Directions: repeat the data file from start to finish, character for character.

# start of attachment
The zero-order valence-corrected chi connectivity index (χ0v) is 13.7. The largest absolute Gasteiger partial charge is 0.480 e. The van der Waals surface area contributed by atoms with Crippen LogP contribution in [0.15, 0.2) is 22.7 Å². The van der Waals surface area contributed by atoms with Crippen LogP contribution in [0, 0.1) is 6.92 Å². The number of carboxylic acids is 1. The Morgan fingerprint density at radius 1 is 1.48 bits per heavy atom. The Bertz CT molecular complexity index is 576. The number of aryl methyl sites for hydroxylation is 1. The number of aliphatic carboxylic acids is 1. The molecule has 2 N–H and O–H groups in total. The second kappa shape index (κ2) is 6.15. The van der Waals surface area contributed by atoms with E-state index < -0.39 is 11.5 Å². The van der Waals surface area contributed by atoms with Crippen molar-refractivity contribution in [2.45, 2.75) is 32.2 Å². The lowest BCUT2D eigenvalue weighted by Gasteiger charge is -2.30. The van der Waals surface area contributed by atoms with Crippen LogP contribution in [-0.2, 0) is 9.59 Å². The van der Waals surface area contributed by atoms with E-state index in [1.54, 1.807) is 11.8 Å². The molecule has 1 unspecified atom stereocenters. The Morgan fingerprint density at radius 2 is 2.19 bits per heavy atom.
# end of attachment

The zero-order valence-corrected chi connectivity index (χ0v) is 13.7. The largest absolute Gasteiger partial charge is 0.480 e. The van der Waals surface area contributed by atoms with Crippen LogP contribution in [0.15, 0.2) is 22.7 Å². The van der Waals surface area contributed by atoms with Crippen LogP contribution in [0, 0.1) is 6.92 Å². The number of carboxylic acids is 1. The Morgan fingerprint density at radius 1 is 1.48 bits per heavy atom. The Bertz CT molecular complexity index is 576. The number of aryl methyl sites for hydroxylation is 1. The number of aliphatic carboxylic acids is 1. The molecule has 2 N–H and O–H groups in total. The second kappa shape index (κ2) is 6.15. The van der Waals surface area contributed by atoms with E-state index < -0.39 is 11.5 Å². The van der Waals surface area contributed by atoms with Crippen molar-refractivity contribution in [2.45, 2.75) is 32.2 Å². The lowest BCUT2D eigenvalue weighted by Gasteiger charge is -2.30. The van der Waals surface area contributed by atoms with Crippen LogP contribution in [-0.2, 0) is 9.59 Å². The van der Waals surface area contributed by atoms with E-state index in [1.54, 1.807) is 11.8 Å². The molecule has 1 unspecified atom stereocenters. The Morgan fingerprint density at radius 2 is 2.19 bits per heavy atom.